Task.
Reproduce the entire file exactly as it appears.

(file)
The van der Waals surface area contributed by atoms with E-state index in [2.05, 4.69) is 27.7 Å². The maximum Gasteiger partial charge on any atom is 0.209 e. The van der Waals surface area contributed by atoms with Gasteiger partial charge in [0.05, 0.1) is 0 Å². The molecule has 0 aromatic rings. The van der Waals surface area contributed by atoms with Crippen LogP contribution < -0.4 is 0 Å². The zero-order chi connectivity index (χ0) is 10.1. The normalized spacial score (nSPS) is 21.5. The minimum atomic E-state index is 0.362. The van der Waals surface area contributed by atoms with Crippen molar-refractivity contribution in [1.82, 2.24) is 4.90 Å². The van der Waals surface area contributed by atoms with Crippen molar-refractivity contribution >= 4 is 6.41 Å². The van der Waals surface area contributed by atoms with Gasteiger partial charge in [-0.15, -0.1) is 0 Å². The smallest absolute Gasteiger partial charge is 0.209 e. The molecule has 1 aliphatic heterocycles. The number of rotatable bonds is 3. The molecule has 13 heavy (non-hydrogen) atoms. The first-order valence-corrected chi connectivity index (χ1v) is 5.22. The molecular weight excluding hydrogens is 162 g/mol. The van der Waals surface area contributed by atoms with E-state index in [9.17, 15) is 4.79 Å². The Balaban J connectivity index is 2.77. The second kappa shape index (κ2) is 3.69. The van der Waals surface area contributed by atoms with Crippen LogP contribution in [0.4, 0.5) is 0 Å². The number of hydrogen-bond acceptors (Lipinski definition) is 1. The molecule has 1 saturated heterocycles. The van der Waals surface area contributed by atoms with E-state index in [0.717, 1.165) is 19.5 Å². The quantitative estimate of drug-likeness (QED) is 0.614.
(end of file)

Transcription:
The van der Waals surface area contributed by atoms with E-state index in [2.05, 4.69) is 27.7 Å². The maximum Gasteiger partial charge on any atom is 0.209 e. The van der Waals surface area contributed by atoms with Gasteiger partial charge in [0.05, 0.1) is 0 Å². The molecule has 0 aromatic rings. The van der Waals surface area contributed by atoms with Crippen LogP contribution < -0.4 is 0 Å². The zero-order chi connectivity index (χ0) is 10.1. The normalized spacial score (nSPS) is 21.5. The minimum atomic E-state index is 0.362. The van der Waals surface area contributed by atoms with Crippen molar-refractivity contribution in [1.82, 2.24) is 4.90 Å². The van der Waals surface area contributed by atoms with Crippen molar-refractivity contribution >= 4 is 6.41 Å². The van der Waals surface area contributed by atoms with Gasteiger partial charge in [-0.15, -0.1) is 0 Å². The smallest absolute Gasteiger partial charge is 0.209 e. The molecule has 1 aliphatic heterocycles. The number of rotatable bonds is 3. The molecule has 13 heavy (non-hydrogen) atoms. The first-order valence-corrected chi connectivity index (χ1v) is 5.22. The molecular weight excluding hydrogens is 162 g/mol. The van der Waals surface area contributed by atoms with E-state index in [9.17, 15) is 4.79 Å². The Balaban J connectivity index is 2.77. The second kappa shape index (κ2) is 3.69. The van der Waals surface area contributed by atoms with Crippen LogP contribution in [0.4, 0.5) is 0 Å². The number of hydrogen-bond acceptors (Lipinski definition) is 1. The molecule has 1 saturated heterocycles. The van der Waals surface area contributed by atoms with E-state index in [0.717, 1.165) is 19.5 Å². The quantitative estimate of drug-likeness (QED) is 0.614.